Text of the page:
Thursday, August 21, 2008

A Perspective on Politics and Faith

I have a question for digital diplomats out there. As we face our coming Presidential Election do we need to be less concerned with which political party wins and more interested in meeting human needs spiritually and socially?

* I have excerpted this from Will Braun, editor of Geez magazine, Winnipeg, Manitoba. Will writes from a healthy distance of 1,566 miles. He writes from the other side of an international border, and a curious cultural divide sets him apart from Capitol Hill, our global epicenter of raw power.

A Capitol-intensive Christianity makes Braun uneasy. Doesn’t the church have a higher calling, he asks: a calling qualitatively different than gaining maximum sway in the globe’s most intense pursuit of worldly power?

I’m not sure I should say this, admits Braun, “but I feel y’all. . .are too caught up in the phenomenon of “America” Obviously US politics directly affects the lives of many people and cannot be ignored altogether. On the other hand, super-power is not the ultimate power. As people of faith we have the luxury of a broader perspective. . .that allows us to operate on a plane beyond power-politics.

Sure Jesus went to the capital. . .riding a donkey. One can easily identify the political implications of what he said. However, Jesus modeled a seemingly counter-intuitive, paradoxical approach to power. In the conspicuous absence of revolution or a well-groomed lobbying campaign, Jesus offered a seemingly irrational death on the margins. Yes, he stepped on religious and wealthy toes, but those of his time who longed for political change ended up bitterly disappointed!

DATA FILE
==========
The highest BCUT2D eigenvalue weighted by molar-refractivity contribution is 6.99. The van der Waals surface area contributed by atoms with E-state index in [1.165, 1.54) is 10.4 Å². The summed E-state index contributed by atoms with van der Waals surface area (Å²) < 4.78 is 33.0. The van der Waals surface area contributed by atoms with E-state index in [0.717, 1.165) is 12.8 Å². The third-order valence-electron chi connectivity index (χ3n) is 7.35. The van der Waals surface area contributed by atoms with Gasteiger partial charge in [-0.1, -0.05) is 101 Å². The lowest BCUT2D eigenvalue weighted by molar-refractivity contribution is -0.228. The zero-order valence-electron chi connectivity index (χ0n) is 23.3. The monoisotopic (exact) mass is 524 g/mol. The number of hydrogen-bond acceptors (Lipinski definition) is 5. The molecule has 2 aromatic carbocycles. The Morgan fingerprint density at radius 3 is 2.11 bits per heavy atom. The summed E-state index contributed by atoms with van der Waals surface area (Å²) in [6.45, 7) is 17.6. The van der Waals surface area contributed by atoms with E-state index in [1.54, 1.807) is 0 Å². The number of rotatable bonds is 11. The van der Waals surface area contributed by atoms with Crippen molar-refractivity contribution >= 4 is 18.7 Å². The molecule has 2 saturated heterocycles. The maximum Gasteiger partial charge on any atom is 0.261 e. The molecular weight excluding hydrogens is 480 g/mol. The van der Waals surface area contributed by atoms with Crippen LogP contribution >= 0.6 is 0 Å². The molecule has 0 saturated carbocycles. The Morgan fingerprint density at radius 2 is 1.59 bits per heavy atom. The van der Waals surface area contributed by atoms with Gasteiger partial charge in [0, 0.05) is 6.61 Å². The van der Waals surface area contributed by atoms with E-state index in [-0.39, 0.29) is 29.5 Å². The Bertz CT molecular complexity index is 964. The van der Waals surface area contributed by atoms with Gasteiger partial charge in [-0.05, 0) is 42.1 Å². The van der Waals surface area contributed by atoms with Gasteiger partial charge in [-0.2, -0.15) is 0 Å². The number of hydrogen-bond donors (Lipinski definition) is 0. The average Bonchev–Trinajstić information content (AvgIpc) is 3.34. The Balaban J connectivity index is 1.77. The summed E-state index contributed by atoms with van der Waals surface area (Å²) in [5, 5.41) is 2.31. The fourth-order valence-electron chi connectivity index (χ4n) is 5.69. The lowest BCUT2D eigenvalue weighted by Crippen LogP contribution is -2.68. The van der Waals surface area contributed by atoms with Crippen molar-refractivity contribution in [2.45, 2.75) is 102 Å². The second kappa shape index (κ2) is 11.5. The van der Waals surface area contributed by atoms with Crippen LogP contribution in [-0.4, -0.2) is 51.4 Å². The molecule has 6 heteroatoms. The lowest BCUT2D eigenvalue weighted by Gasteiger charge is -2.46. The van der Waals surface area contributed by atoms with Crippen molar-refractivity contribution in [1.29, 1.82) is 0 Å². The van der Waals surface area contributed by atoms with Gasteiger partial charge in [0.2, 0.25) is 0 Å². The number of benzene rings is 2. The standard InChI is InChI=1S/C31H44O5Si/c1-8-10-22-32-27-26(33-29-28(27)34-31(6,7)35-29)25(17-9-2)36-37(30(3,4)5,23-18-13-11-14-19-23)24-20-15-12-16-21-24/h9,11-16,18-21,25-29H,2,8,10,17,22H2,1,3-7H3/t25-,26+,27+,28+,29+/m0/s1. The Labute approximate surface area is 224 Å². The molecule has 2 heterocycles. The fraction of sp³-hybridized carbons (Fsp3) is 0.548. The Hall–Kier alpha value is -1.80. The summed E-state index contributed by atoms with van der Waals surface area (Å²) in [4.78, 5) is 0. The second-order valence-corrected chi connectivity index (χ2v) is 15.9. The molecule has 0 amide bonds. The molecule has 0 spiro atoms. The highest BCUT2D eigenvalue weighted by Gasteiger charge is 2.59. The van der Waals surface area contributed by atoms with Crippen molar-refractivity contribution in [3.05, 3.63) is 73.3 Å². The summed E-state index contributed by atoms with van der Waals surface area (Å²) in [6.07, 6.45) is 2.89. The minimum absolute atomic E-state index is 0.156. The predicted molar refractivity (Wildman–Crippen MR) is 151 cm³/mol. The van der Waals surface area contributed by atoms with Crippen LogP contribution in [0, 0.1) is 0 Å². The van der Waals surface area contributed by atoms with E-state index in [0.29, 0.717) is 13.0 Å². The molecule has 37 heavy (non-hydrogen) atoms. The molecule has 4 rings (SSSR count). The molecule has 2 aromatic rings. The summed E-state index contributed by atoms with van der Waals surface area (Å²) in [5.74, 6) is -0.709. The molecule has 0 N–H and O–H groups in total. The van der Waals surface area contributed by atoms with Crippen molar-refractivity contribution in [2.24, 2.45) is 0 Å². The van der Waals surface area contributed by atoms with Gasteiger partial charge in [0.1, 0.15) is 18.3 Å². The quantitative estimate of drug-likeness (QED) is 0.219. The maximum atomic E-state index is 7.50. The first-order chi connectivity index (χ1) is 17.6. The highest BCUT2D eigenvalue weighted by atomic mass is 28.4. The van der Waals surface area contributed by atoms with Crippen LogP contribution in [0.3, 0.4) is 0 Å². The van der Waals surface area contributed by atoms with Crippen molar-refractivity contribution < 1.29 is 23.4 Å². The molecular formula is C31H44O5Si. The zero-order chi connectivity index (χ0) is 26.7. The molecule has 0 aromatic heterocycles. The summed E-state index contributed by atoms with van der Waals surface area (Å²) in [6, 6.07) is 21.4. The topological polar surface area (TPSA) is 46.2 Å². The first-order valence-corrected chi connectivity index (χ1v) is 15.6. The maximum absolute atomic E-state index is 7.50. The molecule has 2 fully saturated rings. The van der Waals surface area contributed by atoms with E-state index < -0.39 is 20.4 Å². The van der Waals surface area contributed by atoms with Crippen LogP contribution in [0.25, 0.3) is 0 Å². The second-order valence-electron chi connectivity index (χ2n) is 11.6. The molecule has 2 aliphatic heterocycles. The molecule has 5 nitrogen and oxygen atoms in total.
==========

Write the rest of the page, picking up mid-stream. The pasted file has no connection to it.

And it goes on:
As Christians, let’s give less credence to the top of the power pyramid rather than more. Let’s resist the temptation to place too much of our hope in a revived. . .party. Instead, let’s claim the bottom: God is not a Republican or a Democrat. . .a backroom campaign strategist, or an American political pundit, or a lobbyist.

I take great solace, admits Braun, in knowing there is something entirely beyond the realm of Red and Blue (emphasis added), a higher plane that supersedes election cycles, frantic campaigning and the din of the lobbying frenzy.

And I, although I have spent a tremendous lot of time this past decade listening to political pundits, opposing the Iraq War and the increasing inequity in our United States, I take Braun seriously when he reminds us that "Ultimately our hope is in a paradoxical, unlikely power. And that is why I think the faith community has a higher calling than governmental politics."

Admittedly, I find the political policies of Barak Obama much more responsible and Christian than those of John McCain, but I will be neither blue nor red. As a staunch evangelical conservative I will more seriously consider the counsel of Jim Wallis (Sojourners) to be a Red-letter Christian.
What I believe and practice, I will filter through the red-letter lens of Jesus’ teachings, before I try to sort out the complicated thoughts and interpretations of Peter, Paul, Augustine, Luther, and any other company of political pundits.
That is where I stand firm.

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